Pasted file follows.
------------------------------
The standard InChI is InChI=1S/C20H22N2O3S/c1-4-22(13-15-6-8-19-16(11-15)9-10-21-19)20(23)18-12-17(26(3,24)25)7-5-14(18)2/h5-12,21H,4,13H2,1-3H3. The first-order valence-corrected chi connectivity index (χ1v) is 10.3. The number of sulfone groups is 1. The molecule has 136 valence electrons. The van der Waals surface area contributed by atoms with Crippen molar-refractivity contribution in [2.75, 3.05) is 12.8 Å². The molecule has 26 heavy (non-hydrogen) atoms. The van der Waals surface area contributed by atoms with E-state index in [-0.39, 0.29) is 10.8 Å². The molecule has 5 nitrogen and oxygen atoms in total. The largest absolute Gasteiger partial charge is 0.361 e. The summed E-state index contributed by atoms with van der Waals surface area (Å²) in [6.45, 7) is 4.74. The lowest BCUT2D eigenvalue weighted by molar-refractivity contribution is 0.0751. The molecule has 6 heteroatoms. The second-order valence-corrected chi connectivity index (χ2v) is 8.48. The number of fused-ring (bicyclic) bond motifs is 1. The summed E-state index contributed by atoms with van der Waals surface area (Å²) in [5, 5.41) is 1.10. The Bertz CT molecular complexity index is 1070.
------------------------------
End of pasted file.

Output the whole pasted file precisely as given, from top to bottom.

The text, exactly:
The standard InChI is InChI=1S/C20H22N2O3S/c1-4-22(13-15-6-8-19-16(11-15)9-10-21-19)20(23)18-12-17(26(3,24)25)7-5-14(18)2/h5-12,21H,4,13H2,1-3H3. The first-order valence-corrected chi connectivity index (χ1v) is 10.3. The number of sulfone groups is 1. The molecule has 136 valence electrons. The van der Waals surface area contributed by atoms with Crippen molar-refractivity contribution in [2.75, 3.05) is 12.8 Å². The molecule has 26 heavy (non-hydrogen) atoms. The van der Waals surface area contributed by atoms with E-state index in [-0.39, 0.29) is 10.8 Å². The molecule has 5 nitrogen and oxygen atoms in total. The largest absolute Gasteiger partial charge is 0.361 e. The summed E-state index contributed by atoms with van der Waals surface area (Å²) in [6.45, 7) is 4.74. The lowest BCUT2D eigenvalue weighted by molar-refractivity contribution is 0.0751. The molecule has 6 heteroatoms. The second-order valence-corrected chi connectivity index (χ2v) is 8.48. The number of fused-ring (bicyclic) bond motifs is 1. The summed E-state index contributed by atoms with van der Waals surface area (Å²) in [5, 5.41) is 1.10. The Bertz CT molecular complexity index is 1070.